Monday, October 11, 2010

Wilton Cake Decorating Class

Hi everyone! It's a me, Lulu! <-- a la Mario from Mario Brothers :)
Haha just thought I'd be silly there for a little bit. Moment of silliness is now over.
Anywho, I wanted to share with you my experience with the cake decorating class I took through the month of September. I have always liked the detailed work of decorating a cake. Growing up, my mom would actually be the baker (as I could not make the cake rise properly for the life of me!), but I would put the final touches with the decoration. Growing up in Brazil, cakes there are usually frosted with whipped heavy cream (chantili in Portuguese). Whipped cream is very temperature sensitive, and even a little heat from your own hands transferred onto the piping bag can melt the cream into liquid! So I remember sitting in the chilly garage during the winter to decorate the cake properly :P
During those times, I got to start enjoying the small decorative tips, and all the different shapes they can create. Knowing this, my husband gave me Wilton 2104-7778 Master Tip Set for Valentine's Day this past year, and I started experimenting with all the other tips (I had no clue on what most of the tips did!). I got a little frustrated not really understanding how to use these said tips. Around July I went to our local Hobby Lobby and saw a sign for cake decorating class. I thought: Perfect! I signed up for it, got all necessary supplies, and even had first day of class butterflies! There were 4 classes total, once a week for 4 weeks, and each class was 2 hours long. Here is a little run down on each of those classes:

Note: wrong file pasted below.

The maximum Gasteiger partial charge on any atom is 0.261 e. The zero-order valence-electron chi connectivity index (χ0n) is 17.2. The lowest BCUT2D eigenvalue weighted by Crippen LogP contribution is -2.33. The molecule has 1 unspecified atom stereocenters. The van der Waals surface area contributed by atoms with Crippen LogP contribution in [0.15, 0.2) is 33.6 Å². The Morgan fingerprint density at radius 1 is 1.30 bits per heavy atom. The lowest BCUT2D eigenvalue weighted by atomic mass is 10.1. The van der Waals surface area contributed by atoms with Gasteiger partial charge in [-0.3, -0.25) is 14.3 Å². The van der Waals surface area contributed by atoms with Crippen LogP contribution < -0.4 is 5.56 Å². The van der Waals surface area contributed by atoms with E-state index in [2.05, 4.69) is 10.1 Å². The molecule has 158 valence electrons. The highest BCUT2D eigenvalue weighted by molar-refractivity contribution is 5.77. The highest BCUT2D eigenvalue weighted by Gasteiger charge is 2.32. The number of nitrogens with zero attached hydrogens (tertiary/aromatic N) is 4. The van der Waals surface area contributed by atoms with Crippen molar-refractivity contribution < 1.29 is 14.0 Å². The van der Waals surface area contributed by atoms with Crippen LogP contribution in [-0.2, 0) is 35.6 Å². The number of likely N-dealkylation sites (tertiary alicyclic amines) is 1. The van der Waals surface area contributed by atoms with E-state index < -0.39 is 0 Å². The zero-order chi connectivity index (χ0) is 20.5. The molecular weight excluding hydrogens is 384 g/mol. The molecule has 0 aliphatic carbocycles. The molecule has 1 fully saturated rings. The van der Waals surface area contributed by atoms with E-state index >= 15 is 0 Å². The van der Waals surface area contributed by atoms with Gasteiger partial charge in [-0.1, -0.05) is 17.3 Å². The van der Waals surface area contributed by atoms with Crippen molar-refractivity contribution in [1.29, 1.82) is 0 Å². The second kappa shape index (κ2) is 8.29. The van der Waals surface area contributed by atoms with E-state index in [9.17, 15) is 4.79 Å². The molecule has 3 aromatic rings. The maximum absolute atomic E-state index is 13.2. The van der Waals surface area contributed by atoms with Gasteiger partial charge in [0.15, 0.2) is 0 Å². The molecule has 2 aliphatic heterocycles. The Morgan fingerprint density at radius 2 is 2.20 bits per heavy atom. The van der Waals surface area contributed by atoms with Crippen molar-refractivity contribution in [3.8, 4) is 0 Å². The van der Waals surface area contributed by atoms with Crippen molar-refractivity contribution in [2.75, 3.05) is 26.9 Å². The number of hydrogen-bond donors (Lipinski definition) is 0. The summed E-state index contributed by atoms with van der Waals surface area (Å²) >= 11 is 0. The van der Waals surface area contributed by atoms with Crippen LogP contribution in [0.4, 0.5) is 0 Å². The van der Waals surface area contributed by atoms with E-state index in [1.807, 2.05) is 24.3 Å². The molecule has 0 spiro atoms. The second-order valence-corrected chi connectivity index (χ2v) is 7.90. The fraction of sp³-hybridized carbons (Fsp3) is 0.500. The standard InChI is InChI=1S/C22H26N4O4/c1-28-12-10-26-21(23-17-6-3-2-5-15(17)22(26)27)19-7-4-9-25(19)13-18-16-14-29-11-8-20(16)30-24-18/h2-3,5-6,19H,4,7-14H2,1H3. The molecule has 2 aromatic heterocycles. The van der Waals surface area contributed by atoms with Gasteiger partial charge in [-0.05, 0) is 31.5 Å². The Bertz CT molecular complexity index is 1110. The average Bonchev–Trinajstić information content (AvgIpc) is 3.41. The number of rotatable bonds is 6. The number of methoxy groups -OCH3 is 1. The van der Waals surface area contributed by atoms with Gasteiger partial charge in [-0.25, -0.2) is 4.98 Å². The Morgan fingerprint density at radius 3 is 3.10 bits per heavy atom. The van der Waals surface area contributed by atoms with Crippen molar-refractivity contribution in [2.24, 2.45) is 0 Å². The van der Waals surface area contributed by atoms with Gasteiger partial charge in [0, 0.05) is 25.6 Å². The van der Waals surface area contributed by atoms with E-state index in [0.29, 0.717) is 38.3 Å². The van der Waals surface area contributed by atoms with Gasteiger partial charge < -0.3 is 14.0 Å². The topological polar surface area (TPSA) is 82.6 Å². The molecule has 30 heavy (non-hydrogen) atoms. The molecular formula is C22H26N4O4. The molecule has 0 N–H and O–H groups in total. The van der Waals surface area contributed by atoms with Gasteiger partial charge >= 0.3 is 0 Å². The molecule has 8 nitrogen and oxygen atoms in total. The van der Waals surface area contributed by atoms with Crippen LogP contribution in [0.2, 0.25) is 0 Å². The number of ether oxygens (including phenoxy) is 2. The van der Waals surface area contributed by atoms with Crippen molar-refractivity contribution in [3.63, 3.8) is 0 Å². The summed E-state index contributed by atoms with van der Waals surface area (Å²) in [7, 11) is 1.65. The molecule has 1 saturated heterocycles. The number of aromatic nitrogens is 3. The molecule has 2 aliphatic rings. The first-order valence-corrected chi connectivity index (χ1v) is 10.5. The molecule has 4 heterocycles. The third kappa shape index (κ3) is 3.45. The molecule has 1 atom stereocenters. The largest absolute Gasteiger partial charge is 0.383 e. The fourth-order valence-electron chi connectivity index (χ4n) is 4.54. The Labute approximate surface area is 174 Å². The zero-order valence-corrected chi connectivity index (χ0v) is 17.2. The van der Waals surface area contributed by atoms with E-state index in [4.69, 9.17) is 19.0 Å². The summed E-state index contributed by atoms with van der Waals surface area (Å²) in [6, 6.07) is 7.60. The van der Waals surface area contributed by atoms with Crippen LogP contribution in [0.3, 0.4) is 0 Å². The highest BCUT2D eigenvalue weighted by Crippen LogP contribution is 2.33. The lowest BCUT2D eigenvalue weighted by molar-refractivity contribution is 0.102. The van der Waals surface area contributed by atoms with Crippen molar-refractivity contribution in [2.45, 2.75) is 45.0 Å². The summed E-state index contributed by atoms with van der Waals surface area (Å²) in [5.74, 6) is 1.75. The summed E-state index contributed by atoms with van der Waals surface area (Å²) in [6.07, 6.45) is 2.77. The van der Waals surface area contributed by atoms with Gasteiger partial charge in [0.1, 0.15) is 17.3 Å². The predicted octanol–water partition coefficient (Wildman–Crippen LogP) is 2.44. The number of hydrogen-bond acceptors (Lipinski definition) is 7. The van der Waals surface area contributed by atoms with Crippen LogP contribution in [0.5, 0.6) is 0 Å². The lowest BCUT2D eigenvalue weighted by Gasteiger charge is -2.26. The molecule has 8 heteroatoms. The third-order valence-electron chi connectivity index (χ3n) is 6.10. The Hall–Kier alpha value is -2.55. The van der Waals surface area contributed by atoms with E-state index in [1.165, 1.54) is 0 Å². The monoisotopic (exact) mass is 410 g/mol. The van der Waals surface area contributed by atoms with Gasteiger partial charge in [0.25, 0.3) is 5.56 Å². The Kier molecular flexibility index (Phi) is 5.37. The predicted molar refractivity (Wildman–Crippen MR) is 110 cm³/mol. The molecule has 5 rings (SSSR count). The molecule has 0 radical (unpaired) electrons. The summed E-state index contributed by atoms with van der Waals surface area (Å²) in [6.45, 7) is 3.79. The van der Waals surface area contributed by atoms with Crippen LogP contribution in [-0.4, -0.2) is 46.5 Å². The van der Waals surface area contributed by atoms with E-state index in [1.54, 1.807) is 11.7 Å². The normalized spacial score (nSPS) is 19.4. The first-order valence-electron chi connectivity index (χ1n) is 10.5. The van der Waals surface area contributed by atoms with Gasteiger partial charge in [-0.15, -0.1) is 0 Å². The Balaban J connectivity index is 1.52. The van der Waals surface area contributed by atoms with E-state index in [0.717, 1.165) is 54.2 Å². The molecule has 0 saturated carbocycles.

First class: introduction, buttercream making demo.
We didn't really do much during this class, other than being shown how to make Wilton's buttercream frosting recipe (which btw it helped see what they mean by different consistencies! -- I might do a demo of buttercream consistencies as a separate blog sometime). Also we got tips on how to bake and level a cake. Our homework was to bring a leveled cake to decorate at the next class.

Second class:  first cake decorating!
We learned how to use the star and the round tips. You can make stars, shells, and zig-zag lines with the star tip; and balloons, lines, dots, and much more with the round tip. Here is the finalized cake of this class - it was one of my co-working dentist's son's birthday that next day, it was the perfect reason!

Third class: cupcake decorating!